The play premiered on Broadway in 2012 and won five Tony Awards. Rick Elice's stage adaptation features flying cats, ticking crocodiles and a boxing match, all performed with Monty Python standards. The second act opens with a riotous number caused by group ingestion of stardust, the cast depicted as not-quite-enticing mermaids. This is a play that I could easily watch again later in the season! Peter and the Starcatcher plays to Nov. 1 at the Royal George Theatre. 1-800-511-SHAW or
Director's Notes by Jackie Maxwell
Any good piece of theatre is a combination of the story to be told and the telling of it. While
Peter and the Starcatcher is indeed a rich magical story, it was the latter that the cast and
creative team had to really focus on, embracing the 'story theatre' mode that the original creators had built into the tale. First, designer Judith Bowden, movement director Valerie Moore and I created a detailed storyboard through a series of long meetings last summer. Then musical director Ryan deSouza and lighting designer Kevin Lamotte added their invaluable contributions, followed by a workweek in the winter with the majority of our cast to develop our own storytelling vocabulary.
And so, on the first day of rehearsal in March, we walked into a room with some scaffolding, two trunks, a bunch of ladders and ropes, and a lot of ideas - and started to play. The result was a glorious mix of bravery, creativity, physical dexterity and delirious foolishness. We witnessed the calm and heady Graeme Somerville turn into a randy ship captain, marvelled at the gymnastics of Jenny Wright, watched senior company member Patrick Galligan roll across the floor with a mop on his head - while narrating. Jonathan Tan, Billy Lake and Shawn Wright developed a brood of endlessly surprising pirates, some of whom were terrorized by Martin Happer's brilliant and increasingly bi-polar Black Stache. We relished the flowering of Kate Besworth's feisty apprentice Starcatcher whose swimming scene was elevated by Kelly Wong's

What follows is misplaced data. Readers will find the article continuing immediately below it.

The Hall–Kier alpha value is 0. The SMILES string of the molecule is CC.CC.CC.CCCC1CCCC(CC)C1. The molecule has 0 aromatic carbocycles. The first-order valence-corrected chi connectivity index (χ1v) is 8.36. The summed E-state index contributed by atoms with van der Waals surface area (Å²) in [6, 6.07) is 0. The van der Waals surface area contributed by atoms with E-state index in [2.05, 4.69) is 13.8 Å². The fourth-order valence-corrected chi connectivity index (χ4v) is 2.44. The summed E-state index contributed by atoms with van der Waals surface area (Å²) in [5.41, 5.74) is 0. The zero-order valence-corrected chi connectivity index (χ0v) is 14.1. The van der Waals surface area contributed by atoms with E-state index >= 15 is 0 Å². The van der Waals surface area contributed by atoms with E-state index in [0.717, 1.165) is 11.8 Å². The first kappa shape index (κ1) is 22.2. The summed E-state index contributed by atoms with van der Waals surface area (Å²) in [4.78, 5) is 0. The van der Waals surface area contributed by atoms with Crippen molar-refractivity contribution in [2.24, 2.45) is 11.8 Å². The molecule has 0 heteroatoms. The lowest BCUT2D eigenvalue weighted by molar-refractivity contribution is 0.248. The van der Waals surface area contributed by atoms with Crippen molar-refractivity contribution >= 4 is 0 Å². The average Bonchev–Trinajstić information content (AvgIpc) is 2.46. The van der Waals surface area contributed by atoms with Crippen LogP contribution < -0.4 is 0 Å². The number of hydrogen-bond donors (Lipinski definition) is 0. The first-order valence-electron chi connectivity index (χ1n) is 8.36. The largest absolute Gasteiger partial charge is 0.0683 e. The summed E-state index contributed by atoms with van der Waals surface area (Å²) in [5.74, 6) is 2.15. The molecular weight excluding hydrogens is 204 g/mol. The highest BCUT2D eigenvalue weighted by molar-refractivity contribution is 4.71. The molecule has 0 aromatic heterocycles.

inspired porpoise; and delighted in our three orphan boys - Charlie Gallant, James Daly and Andrew Broderick - as they grew into their own little family.
This inspiration had to be matched by extreme precision as each actor would swing from any of the above into being a compassionate narrator, part of a ship's corridor, or a storm-besieged sailor - all at the drop of - or assumption of - a hat!
And so, through one of the most hilarious, complicated, inspired and exhausting rehearsal processes I have ever been a part of, we have built our own version of this wonderful story and along the way have discovered the beating heart within it.
There is one original stage direction we never challenged or changed, however, and that is the very first one: "Enter a Company of Actors." We had that from Day One.
Life is not meant to be easy, my child; but take courage: it can be delightful.
Bernard Shaw, Back To Methuselah
Designer's Notes by Judith Bowden
One of the first things Jackie and I discussed was how to create a space that could easily morph into many other spaces more through the imagination and the creativity of the actors than technically. What kind of space would that be? We started to play around with the idea of ships and then, of course, it dawned on me - the great connection between ships and theatre spaces. Much of the technology from ships is what was used to create theatres and rigging systems. That seemed blindingly obvious once we got it.
There is a very good reason for this connection: 500 years ago most of the scenery was typically painted canvas and not unlike a sail in size and weight. Sailors were employed to hang the scenery and to operate the cables and pulleys to make scene changes because they had both the physical strength required and the expertise - they 'knew the ropes'. This is also why the stage floor is called the 'deck' and other locations around it include 'docks', 'bridges' and 'bays'; the technical staff are the 'crew', and some of them are 'hands'.
I took inspiration for the design from three primary sources which neatly combine sailing and theatre history. The Victorian Ropery in Chatham England, where ropes for English sailing vessels have been made since 1618. The other two are old theatres: the Harold Pinter Theatre in London's West End, and a well-preserved Baroque theatre in a castle in the Czech Republic. The Harold Pinter Theatre documented the dismantling of its old wooden equipment in 2011, including huge windlasses for raising and lowering scenery, which our scene shop has reproduced for Starcatcher.
From reading the script, there's a real urgency to all of that storytelling that we all recognize: when you start to tell a story and then you start looking around for something to grab that will help you continue to tell the story. But we wanted to limit the 'toys' available and keep them simple enough that they could be used in all sorts of ways. What we ended up with were ropes, theatre-type rigging such as pulleys and windlasses, ladders and sails. Everything that happens on stage is created using those elements.
Photos by David and Emily Cooper
Shaw Festival - 2015
Raving About: Peter and the Starcatcher
2015 Behind the Scenes - Peter and the Starcatcher